However, there are some discrepancies among previous studies on the interaction between reward and emotion. Some studies conclude that there is no interaction between reward and emotion. For instance, Murray (2007) noted that the neural substrates for emotion and reward were partially non-overlapping. The researcher noted a distinction between reward processing and emotional reactions, with the amygdala playing a crucial role in the latter and only a conditional role in the former. In another study, the cue-target paradigm, in which subjects were asked to attend to valid and ignore invalid spatial cues and motivation was manipulated by varying the magnitude and valence of a monetary incentive expected by the subjects for performing well on the task (Engelmann and Pessoa, 2007), was used to examine the impact of different reward conditions on the identification of vocabulary attributes of the target, and no interaction was found between reward and emotion (Kaltwasser et al., 2013). However, other researchers consider that there may be an interaction between them. Wittmann et al. (2008) found that reward strengthened memory only in the context of positive emotion. The same cue-target paradigm was used to investigate the effect of reward on emotional face recognition. A significant interaction was found between reward and emotion, and only negative emotion processing and bias effects were regulated by reward (Wei et al., 2014). Researchers speculate that the key reason for the divergence in the above findings may be the different targets. The target in the research of Kaltwasser et al. (2013) was independent of the emotional valence of the material (judging whether the target was concrete or abstract), while the target in the research of Wei et al. (2014) was related to emotional valence (judging whether the target was positive or negative). Wei and Kang (2014) demonstrated that when emotion was associated with the target, the reward effect of an emotional face (the difference in reaction times <RTs> between the non-reward condition and the reward condition) was greater than that of a neutral face. When emotion was irrelevant to the target, this effect did not exist. However, due to the limited information provided by RTs (Armstrong and Olatunji, 2012), this speculation needs to be further validated at other levels (e.g., attention) by other technologies (e.g., eye movement).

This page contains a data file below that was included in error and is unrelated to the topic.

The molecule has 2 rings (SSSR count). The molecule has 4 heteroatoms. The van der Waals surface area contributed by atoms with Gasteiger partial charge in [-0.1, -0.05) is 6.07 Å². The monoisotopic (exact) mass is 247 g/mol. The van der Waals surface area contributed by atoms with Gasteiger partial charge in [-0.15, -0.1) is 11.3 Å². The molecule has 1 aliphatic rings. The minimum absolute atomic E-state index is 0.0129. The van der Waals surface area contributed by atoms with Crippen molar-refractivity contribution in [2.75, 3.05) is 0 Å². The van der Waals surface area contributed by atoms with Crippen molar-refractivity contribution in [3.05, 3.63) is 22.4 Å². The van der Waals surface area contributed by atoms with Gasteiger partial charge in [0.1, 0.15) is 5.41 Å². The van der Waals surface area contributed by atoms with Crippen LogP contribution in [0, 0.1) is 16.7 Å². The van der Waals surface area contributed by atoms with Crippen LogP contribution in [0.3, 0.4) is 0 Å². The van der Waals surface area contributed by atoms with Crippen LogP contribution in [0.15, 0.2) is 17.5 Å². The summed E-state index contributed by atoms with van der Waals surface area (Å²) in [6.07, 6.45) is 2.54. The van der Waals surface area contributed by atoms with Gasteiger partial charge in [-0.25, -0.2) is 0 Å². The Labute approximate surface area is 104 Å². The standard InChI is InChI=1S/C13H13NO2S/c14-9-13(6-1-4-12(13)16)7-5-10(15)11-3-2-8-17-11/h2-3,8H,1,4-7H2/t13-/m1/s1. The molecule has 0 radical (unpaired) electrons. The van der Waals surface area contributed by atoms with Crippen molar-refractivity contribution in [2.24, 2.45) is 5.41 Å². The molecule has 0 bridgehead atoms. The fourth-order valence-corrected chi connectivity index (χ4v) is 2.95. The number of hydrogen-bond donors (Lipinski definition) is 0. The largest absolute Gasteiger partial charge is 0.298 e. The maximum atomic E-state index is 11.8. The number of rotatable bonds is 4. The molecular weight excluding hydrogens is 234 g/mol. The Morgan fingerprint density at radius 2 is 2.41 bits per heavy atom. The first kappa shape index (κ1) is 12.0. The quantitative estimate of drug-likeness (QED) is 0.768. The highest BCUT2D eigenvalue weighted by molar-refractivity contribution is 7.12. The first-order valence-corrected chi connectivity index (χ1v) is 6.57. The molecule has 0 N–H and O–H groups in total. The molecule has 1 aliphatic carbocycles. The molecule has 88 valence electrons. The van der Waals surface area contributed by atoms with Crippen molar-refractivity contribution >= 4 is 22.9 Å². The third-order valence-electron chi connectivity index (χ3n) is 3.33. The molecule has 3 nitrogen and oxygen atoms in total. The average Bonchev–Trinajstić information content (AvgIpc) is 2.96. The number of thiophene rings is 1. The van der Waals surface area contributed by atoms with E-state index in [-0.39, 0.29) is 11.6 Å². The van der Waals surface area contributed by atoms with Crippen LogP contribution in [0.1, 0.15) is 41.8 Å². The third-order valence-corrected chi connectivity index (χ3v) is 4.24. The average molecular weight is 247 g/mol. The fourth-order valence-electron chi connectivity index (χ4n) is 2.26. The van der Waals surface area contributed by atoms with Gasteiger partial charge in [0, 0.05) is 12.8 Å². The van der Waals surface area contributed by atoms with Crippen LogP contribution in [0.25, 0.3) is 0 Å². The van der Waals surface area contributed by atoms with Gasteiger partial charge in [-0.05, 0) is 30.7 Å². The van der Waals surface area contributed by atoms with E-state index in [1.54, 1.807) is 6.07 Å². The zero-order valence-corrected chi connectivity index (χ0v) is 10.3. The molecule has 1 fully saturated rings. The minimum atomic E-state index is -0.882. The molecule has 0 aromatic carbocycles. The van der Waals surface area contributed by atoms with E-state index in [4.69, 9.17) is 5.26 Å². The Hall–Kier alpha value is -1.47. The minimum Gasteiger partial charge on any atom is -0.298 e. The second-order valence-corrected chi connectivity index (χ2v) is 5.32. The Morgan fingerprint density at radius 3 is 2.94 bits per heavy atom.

Both reward (Carmona et al., 2012) and emotion (Armstrong and Olatunji, 2012) impact the attention process. For instance, studies have revealed that individuals allocate attention resources to reward-related stimuli (Anderson, 2013). Rewards help stimuli with insignificant features capture attention, even if the rewards subsequently disappear, or the stimulus is independent of the target (Wang, 2016), and when rewards are combined with distraction stimuli, the choice of goals may be hindered (Fan et al., 2014). Numerous studies have found attention biases toward negative stimuli in cognitive processes, which means that individuals detect negative, and threatening stimuli quickly (Jerónimo et al., 2017). Negative faces, especially threatening faces, attract attention, and prolong attention maintenance or reduce attention disengagement ability (Fox et al., 2001). Even if subjects are asked to ignore the emotional information contained in a face, this information still has an impact on the subjects’ responses. Bias toward negative stimuli may occur in one or more phases of attention information processing, involving priming, assessment, or response preparation. However, attention is an important stage of information processing (visual: Deubel et al., 2000; auditory: Näätänen, 1990). The relationship between reward and emotion is likely to appear in the attention stage. Wei et al. (2014) claimed that reward anticipation, which involves waiting and eagerness for upcoming rewards (Oldham et al., 2018) in the reward-appetitive phase (Stavropoulos and Carver, 2014), could promote attention to target-related stimuli or attributes. When an emotional attribute of a stimulus is related to a task, it interacts with reward anticipation, which in turn affects the behavioral response of subjects. Nevertheless, this inference still needs to be supported by empirical research in the field of attention. Eye-tracking technology is commonly used to examine the characteristics of individual attention (Liu and Reichle, 2018; Scholz et al., 2018). An eye tracker can provide continuous dynamic information on subjects during cognitive processing at a high sampling rate; it is more conducive to directly measuring the time course of cognitive processing (especially attention processing) than RTs. Therefore, this study attempts to further address this problem with eye-tracking technology.